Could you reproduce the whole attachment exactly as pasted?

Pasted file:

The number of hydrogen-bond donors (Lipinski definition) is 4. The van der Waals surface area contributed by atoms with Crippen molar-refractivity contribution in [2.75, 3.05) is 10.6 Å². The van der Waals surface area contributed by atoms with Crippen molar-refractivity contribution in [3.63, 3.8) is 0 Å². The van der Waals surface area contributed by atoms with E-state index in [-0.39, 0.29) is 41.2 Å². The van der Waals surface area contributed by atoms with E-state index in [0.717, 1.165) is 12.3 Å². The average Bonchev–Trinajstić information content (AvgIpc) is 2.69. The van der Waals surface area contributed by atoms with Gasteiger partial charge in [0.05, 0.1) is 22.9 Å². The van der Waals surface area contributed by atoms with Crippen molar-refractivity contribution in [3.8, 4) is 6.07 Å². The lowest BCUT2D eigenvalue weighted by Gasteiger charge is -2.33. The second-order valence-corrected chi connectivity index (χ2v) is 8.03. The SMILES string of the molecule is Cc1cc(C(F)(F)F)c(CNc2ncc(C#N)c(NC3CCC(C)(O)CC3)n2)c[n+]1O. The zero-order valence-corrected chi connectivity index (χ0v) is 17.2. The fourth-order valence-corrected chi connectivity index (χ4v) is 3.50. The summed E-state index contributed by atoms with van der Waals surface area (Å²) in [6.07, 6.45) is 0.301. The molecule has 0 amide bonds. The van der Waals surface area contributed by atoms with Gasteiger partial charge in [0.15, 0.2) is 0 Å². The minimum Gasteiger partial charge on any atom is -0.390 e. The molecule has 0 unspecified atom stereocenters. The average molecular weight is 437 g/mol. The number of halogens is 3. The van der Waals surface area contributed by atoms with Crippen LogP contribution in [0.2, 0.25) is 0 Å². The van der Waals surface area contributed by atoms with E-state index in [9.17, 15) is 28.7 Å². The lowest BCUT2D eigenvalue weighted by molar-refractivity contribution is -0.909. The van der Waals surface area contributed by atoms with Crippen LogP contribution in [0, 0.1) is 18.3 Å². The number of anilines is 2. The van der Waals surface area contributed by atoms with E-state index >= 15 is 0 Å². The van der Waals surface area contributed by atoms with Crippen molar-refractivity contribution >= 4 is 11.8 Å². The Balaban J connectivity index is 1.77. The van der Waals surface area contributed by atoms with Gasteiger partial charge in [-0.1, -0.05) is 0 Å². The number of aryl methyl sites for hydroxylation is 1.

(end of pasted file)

The number of hydrogen-bond donors (Lipinski definition) is 4. The van der Waals surface area contributed by atoms with Crippen molar-refractivity contribution in [2.75, 3.05) is 10.6 Å². The van der Waals surface area contributed by atoms with Crippen molar-refractivity contribution in [3.63, 3.8) is 0 Å². The van der Waals surface area contributed by atoms with E-state index in [-0.39, 0.29) is 41.2 Å². The van der Waals surface area contributed by atoms with E-state index in [0.717, 1.165) is 12.3 Å². The average Bonchev–Trinajstić information content (AvgIpc) is 2.69. The van der Waals surface area contributed by atoms with Gasteiger partial charge in [0.05, 0.1) is 22.9 Å². The van der Waals surface area contributed by atoms with Crippen molar-refractivity contribution in [3.8, 4) is 6.07 Å². The lowest BCUT2D eigenvalue weighted by Gasteiger charge is -2.33. The second-order valence-corrected chi connectivity index (χ2v) is 8.03. The SMILES string of the molecule is Cc1cc(C(F)(F)F)c(CNc2ncc(C#N)c(NC3CCC(C)(O)CC3)n2)c[n+]1O. The zero-order valence-corrected chi connectivity index (χ0v) is 17.2. The fourth-order valence-corrected chi connectivity index (χ4v) is 3.50. The summed E-state index contributed by atoms with van der Waals surface area (Å²) in [6.07, 6.45) is 0.301. The molecule has 0 amide bonds. The van der Waals surface area contributed by atoms with Gasteiger partial charge in [0.15, 0.2) is 0 Å². The minimum Gasteiger partial charge on any atom is -0.390 e. The molecule has 0 unspecified atom stereocenters. The average molecular weight is 437 g/mol. The number of halogens is 3. The van der Waals surface area contributed by atoms with Crippen LogP contribution in [0.2, 0.25) is 0 Å². The van der Waals surface area contributed by atoms with E-state index in [9.17, 15) is 28.7 Å². The lowest BCUT2D eigenvalue weighted by molar-refractivity contribution is -0.909. The van der Waals surface area contributed by atoms with Crippen LogP contribution in [0, 0.1) is 18.3 Å². The number of anilines is 2. The van der Waals surface area contributed by atoms with E-state index >= 15 is 0 Å². The van der Waals surface area contributed by atoms with Crippen molar-refractivity contribution >= 4 is 11.8 Å². The Balaban J connectivity index is 1.77. The van der Waals surface area contributed by atoms with Gasteiger partial charge in [-0.1, -0.05) is 0 Å². The number of aryl methyl sites for hydroxylation is 1.